Mwenifumbo against China debt-book diplomacy trap: Malawi should get real value investors

United Democratic Front (UDF) presidential running mate Frank Tumpale Mwenifumbo has  been widely commended for demonstrating courage throughout the live televised debate  at Bingu International Convention Centre (Bicc) in Lilongwe ahead of the May 21 2019 Tripartite Elections as he  was blunt cautioning Malawi  that it may  be caught  in a debt-book  China diplomacy trap.

Mwenifumbo: Against against some Chinese ‘investors’

Malawi established diplomatic ties with the People’s Republic of China in 2007, a development that has facilitated trade between the two countries. However, there are suggestions that the People’s Republic of China is turning Malawi into a dumping ground.

Mwenifumbo said there is need to ensure the country is not hard-nosed about the debt they were willing to accept from China.

“I don’t see value for China,” said free-talking Mwenifumbo, a Karonga Central legislator as Chinese diplomats attending the debate looked conspicuously stunned.

“Malawians are not benefiting. We should be careful with Chinese investment because they are not helping to add value to the country’s economy,” said Mwenifumbo a member of Alliance for Democracy( Aford) who was picked by 40-year-old Atupele Muluzi the president of UDF to partner him in the presidential race due May 21 2019.

Mwenifumbo said there should be “tough laws on immigration” to weed off some unnecessary investors.

He said UDF will ensure to put in place policies that protect indigenous small businesses from foreign traders.

Generally, the four running mates, who turned up for the debate, Mohammed Sidik Mia (Malawi Congress Party-MCP), Jerry Jana (People’s Party-PP) and Michael Usi (UTM Party) agreed that Malawi should have reforms on its immigration and vetting of investors.

Mia of MCP said:“Investors should be worthy it not just opening pubs in Ntcheu.”

In his contribution, Usi said the people given the right of abode in the country should be scrtutinised properly.

On his part, Jana said: “We should be selective on who we should accept to invest in the country.”

China has made its presence felt in Malawi through structures such as presidential villas, the Bingu International ConventionCentre, the New Parliament Building, a five star hotel and Bingu National Stadium which are all build with loans from Chinese financial institutions such Exim Bank.

This has raised questions about a debt-book diplomacy trap  which has affected some countries like Sri Lanka where the  island nation, after failing to pay back $8-billion to China’s state lenders, had to surrender majority control of its strategic Hambantota port on a 99-year lease to the Asian superpower.

The port was developed with loans from China.

Critics have warned that this has set a precedent. Countries that are unable to settle their mounting debt obligations to China too might have to sign away territory and sovereignty.

Another country that is at risk of losing its independence to China is Djibouti. According to The Economist, China is the country’s biggest investor and over the past two years it has lent $1.4-billion to the small East African country, which is more than 75% of its gross domestic product.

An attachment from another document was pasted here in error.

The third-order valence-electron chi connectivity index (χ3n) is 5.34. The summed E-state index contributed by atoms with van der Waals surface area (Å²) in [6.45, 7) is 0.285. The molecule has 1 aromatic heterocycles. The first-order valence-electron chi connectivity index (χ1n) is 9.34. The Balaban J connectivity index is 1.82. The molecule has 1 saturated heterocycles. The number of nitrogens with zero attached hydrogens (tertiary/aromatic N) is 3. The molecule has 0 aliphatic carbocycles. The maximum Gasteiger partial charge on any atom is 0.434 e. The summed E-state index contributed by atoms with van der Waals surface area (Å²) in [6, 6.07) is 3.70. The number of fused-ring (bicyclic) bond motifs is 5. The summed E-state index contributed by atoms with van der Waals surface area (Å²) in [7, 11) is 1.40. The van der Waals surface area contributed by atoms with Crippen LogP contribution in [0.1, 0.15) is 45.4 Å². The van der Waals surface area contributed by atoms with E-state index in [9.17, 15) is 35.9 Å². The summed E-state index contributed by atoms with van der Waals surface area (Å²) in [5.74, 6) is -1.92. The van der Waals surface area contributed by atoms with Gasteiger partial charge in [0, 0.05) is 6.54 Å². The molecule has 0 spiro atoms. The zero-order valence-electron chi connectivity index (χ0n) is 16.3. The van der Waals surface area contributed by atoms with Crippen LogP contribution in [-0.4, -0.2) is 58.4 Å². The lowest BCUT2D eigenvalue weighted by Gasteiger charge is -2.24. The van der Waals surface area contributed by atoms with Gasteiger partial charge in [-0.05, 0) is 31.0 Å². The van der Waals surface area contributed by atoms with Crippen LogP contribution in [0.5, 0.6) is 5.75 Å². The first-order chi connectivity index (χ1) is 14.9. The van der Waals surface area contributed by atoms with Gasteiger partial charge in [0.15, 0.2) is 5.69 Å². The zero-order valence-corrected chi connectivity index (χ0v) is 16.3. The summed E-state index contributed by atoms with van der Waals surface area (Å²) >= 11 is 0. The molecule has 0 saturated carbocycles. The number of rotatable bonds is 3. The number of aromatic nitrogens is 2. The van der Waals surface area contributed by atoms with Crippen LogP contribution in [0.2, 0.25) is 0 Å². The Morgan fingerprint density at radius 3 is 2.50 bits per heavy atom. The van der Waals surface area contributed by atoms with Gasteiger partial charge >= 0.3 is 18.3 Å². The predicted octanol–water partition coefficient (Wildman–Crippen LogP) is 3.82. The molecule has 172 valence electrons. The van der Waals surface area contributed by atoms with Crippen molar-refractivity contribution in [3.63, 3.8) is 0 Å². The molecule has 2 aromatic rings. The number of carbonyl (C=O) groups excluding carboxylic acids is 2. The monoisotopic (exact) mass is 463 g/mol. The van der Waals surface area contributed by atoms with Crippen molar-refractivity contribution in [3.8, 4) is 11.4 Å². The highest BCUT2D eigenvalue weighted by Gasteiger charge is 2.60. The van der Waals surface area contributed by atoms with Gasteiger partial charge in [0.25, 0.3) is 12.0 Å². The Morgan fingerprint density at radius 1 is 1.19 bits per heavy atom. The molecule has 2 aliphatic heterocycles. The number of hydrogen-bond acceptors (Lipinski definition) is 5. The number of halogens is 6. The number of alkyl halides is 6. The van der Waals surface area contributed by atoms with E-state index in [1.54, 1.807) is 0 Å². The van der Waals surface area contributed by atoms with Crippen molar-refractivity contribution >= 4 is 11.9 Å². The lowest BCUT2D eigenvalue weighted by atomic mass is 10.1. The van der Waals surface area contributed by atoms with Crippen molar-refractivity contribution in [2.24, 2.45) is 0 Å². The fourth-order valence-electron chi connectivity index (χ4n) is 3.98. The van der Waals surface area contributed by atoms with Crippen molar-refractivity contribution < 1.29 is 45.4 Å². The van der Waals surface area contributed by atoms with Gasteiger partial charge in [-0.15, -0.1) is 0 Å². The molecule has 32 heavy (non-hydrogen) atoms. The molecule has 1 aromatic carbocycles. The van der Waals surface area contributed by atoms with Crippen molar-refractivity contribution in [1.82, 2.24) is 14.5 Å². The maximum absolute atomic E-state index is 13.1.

China plans to make Djibouti a staging post for its mammoth trade route project, the Belt and Road Initiative. The Institute for Security Studies said China is expected to invest an estimated $1.3-trillion to develop infrastructure in Asia, Europe and Africa.

In Malawi local artists such as Nameless have also stirred the waters against China through a song released in the early 2000s with lyrics that go:

Chiri chonse chalowa China/ [China has corrupted standards]
Dziko lalowa China [Everything in Malawi is fake]
Palibe cha orijino-o [Everything is counterfeit].

What Nameless means is that there is nothing good associated with China, as exemplified by the temporary nature of goods and services. Chinese goods are not durable, the persona in the song charges.

Chinese traders have established themselves in the wholesale and retail sectors in Malawi while it has become commonplace for Malawian businesspeople to travel to China to buy wedding dresses, tiaras, shows, suits, and accessories such as cameras, hard drives, laptops, electric accessories, among others.

Recently, some vendors at Limbe Market asked permission to Blantyre City Council (BCC), to demonstrate against what they term ‘influx of Chinese traders in Malawi’, whom they accuse of employing unfair and non-competitive trade practices.

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Njolo mpilu
Njolo mpilu
3 years ago

So what shall we know from the dpp laningimate if hey win that is frm rigging. Poti pano zomwe tikuona ndi ma bwaibwai mbwandimbwandi kuyamba ma project ongophoma omwe obviuoy wont b completed.projects projects frim international aid that are planned for 6 mths and they take 3 yrs.

3 years ago

Chinese Investors are a burden to Malawi.

Prophet Mboro
3 years ago

All roads contracted by chines know that 2billion goes in the pocket of the minister.All their roads are fake only the government ruling individuals benefits.

3 years ago

The debate was supposed to dwell much on issues such as these. Chinese debt is a very serious issue that needs to be tackled lest we wake up one day only to find our sovereignty gone. The alarm bells have been ringing for so long on this issue but we are yet to act as a country.

3 years ago

Mwenefumbo you were at your best. I liked your presentation

Hlabezulu Ngonoonda
Hlabezulu Ngonoonda
3 years ago
Reply to  Gonthi

He was indeed. He called a spade a spade.

Prophet Mboro
3 years ago

True they exploit Malawians .No Malawians benefit from them

3 years ago

Point taken

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